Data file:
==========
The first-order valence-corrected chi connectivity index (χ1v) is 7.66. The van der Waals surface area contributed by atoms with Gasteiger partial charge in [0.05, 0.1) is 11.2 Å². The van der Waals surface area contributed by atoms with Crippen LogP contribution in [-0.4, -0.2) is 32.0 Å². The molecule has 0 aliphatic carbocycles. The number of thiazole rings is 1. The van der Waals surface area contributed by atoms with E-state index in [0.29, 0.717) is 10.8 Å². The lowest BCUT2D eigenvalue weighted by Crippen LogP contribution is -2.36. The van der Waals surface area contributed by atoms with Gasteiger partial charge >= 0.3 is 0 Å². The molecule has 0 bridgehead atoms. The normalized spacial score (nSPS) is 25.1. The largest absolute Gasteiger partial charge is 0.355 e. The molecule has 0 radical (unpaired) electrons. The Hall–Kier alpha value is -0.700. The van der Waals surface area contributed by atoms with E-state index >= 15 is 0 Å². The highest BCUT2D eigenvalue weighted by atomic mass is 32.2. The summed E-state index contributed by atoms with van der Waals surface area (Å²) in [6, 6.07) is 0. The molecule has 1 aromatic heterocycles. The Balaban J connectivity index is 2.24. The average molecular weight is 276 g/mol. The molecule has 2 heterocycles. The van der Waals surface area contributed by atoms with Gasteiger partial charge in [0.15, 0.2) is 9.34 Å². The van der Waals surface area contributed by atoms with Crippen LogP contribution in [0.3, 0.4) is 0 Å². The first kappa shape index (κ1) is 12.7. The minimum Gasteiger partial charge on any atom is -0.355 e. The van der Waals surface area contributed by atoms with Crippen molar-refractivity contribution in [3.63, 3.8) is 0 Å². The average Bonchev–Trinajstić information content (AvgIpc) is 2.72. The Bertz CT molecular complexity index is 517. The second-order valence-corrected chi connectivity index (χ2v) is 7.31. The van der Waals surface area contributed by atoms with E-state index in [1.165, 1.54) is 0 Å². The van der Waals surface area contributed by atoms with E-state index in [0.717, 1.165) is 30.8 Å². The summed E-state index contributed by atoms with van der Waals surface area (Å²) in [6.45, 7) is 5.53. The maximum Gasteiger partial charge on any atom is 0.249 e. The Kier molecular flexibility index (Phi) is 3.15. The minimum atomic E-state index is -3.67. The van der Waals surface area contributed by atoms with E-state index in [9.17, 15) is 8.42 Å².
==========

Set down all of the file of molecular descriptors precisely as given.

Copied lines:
The first-order valence-corrected chi connectivity index (χ1v) is 7.66. The van der Waals surface area contributed by atoms with Gasteiger partial charge in [0.05, 0.1) is 11.2 Å². The van der Waals surface area contributed by atoms with Crippen LogP contribution in [-0.4, -0.2) is 32.0 Å². The molecule has 0 aliphatic carbocycles. The number of thiazole rings is 1. The van der Waals surface area contributed by atoms with E-state index in [0.29, 0.717) is 10.8 Å². The lowest BCUT2D eigenvalue weighted by Crippen LogP contribution is -2.36. The van der Waals surface area contributed by atoms with Gasteiger partial charge >= 0.3 is 0 Å². The molecule has 0 bridgehead atoms. The normalized spacial score (nSPS) is 25.1. The largest absolute Gasteiger partial charge is 0.355 e. The molecule has 0 radical (unpaired) electrons. The Hall–Kier alpha value is -0.700. The van der Waals surface area contributed by atoms with E-state index >= 15 is 0 Å². The highest BCUT2D eigenvalue weighted by atomic mass is 32.2. The summed E-state index contributed by atoms with van der Waals surface area (Å²) in [6, 6.07) is 0. The molecule has 1 aromatic heterocycles. The Balaban J connectivity index is 2.24. The average molecular weight is 276 g/mol. The molecule has 2 heterocycles. The van der Waals surface area contributed by atoms with Gasteiger partial charge in [0.15, 0.2) is 9.34 Å². The van der Waals surface area contributed by atoms with Crippen LogP contribution in [0.3, 0.4) is 0 Å². The first kappa shape index (κ1) is 12.7. The minimum Gasteiger partial charge on any atom is -0.355 e. The van der Waals surface area contributed by atoms with Crippen molar-refractivity contribution in [3.63, 3.8) is 0 Å². The average Bonchev–Trinajstić information content (AvgIpc) is 2.72. The Bertz CT molecular complexity index is 517. The second-order valence-corrected chi connectivity index (χ2v) is 7.31. The van der Waals surface area contributed by atoms with E-state index in [1.165, 1.54) is 0 Å². The van der Waals surface area contributed by atoms with E-state index in [0.717, 1.165) is 30.8 Å². The summed E-state index contributed by atoms with van der Waals surface area (Å²) in [6.45, 7) is 5.53. The maximum Gasteiger partial charge on any atom is 0.249 e. The Kier molecular flexibility index (Phi) is 3.15. The minimum atomic E-state index is -3.67. The van der Waals surface area contributed by atoms with E-state index in [9.17, 15) is 8.42 Å².